Traffic Fixed, But Visual Appeal Is Lost
By VERONICA LEWIN
A development project intended to stimulate the economy of downtown Jamaica – as well as bring aesthetic appeal – may be facing budget cuts that would preserve the function but abandon its artistic form.
The Greater Jamaica Development Corp., which has been acting for more than 40 years as the key architect of growth, zoning changes and remediation of Downtown Jamaica, was hoping to receive $15.9 million of City funding for the Atlantic Avenue extension project – a key part of a massive urban renewal project around the new AirTrain station.
Under the plan, the community surrounding Atlantic Avenue would be transformed into a mixed-use business district around the Jamaica Station and AirTrain complex, bringing commercial space, several parks, residential units, and retail to the area. The complete project design also includes several parks and visual improvements to the one-way pair of 94th and 95th Avenues.
When the possibility of a $10 million funding cut came to the attention of GJDC earlier this year, the organization reached out to then-Economic Development Corp. Executive Vice President Madelyn Wils, asking for the funds to remain. Wils responded to GJDC President Carlisle Towery that the City was unable to return the project to its $15.9 million plan due to the economy, though the EDC agreed to work with GJDC to change the scope of the project to fit a potential change in budget.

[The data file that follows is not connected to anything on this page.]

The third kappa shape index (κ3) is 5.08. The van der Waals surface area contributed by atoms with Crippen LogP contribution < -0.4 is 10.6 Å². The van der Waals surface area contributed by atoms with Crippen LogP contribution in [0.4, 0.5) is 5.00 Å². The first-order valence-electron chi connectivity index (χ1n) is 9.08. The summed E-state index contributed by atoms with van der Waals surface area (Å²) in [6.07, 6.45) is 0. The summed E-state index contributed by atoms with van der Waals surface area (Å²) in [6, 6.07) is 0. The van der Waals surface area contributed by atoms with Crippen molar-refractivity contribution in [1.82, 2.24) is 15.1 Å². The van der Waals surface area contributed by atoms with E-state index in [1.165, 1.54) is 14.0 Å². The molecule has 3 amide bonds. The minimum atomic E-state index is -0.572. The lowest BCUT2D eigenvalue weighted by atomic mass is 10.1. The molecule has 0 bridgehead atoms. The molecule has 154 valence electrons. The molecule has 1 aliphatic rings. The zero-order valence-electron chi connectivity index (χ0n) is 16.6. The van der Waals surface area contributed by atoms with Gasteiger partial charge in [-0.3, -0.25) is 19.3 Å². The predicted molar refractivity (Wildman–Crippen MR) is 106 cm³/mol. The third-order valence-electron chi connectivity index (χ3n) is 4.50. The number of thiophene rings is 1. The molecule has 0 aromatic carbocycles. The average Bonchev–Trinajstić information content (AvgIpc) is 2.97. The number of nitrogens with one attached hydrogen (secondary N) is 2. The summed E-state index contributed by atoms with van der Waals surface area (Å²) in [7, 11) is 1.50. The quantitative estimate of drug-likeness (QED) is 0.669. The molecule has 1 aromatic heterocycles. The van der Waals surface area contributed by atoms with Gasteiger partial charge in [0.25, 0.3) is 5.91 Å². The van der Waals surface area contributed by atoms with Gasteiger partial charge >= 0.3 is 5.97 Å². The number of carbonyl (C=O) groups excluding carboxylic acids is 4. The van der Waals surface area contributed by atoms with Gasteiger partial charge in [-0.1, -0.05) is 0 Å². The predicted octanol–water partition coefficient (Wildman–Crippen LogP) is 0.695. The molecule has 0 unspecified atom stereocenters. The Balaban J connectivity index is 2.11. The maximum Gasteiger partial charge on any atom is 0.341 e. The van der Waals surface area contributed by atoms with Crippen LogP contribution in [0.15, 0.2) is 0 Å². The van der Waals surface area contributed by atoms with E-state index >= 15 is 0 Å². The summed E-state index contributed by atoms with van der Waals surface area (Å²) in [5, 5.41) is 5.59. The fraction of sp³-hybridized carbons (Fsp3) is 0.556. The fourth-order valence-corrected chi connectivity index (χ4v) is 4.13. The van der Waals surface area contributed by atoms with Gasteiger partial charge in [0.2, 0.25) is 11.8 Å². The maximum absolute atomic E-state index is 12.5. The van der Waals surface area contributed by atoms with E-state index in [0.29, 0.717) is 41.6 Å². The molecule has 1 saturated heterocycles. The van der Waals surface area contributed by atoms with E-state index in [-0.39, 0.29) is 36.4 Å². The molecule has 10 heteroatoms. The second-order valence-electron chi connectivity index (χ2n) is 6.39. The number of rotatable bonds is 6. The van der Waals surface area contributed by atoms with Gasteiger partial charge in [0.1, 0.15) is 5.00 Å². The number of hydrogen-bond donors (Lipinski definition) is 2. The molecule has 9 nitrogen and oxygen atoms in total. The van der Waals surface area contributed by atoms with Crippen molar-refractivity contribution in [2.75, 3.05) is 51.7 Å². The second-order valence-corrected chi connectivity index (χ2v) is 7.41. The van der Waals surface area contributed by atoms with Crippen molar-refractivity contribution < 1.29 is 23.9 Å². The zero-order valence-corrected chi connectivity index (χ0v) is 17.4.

Wils said the agency was working towards ensuring savings leftover from the Sutphin Underpass construction project, also managed by GJDC, would be used to preserve as much of GJDC’s original plan of the Atlantic Avenue extension project as possible.
That has not happened.
After months of unsuccessful attempts to definitively secure the $10 million, GJDC reached out to Councilman Leroy Comrie (D-St. Albans) to ask for his help to prevent the money from being cut from the project. In a letter dated Aug. 11, GJDC Chairman Lamont Bailey said making improvements to the one-way pair, roadways and the landscape are key developments for the area surrounding the AirTrain and Jamaica Station.
If the capital budget is cut, the organization has three alternatives to its original $16 million plan. The first, at $10.2 million, would keep Gateway Park and other neighborhood parks, but leave the one-way pair on 94th and 95th Avenues without aesthetic improvement; another alternative costing $7.7 million would leave Gateway Park as the lone space of green in the project; the last would remove Gateway Park, but would only cost the City $5.7 million.
A spokeswoman for the EDC declined to comment until the budget for the Atlantic Avenue Extension project is finalized.
“We would be very disappointed if this budget cut happens, as would the many stakeholders in the area who anticipate the improvements which the project will provide,” Bailey’s letter states.
Reach Reporter Veronica Lewin at email@example.com or (718) 357-7400, Ext. 123.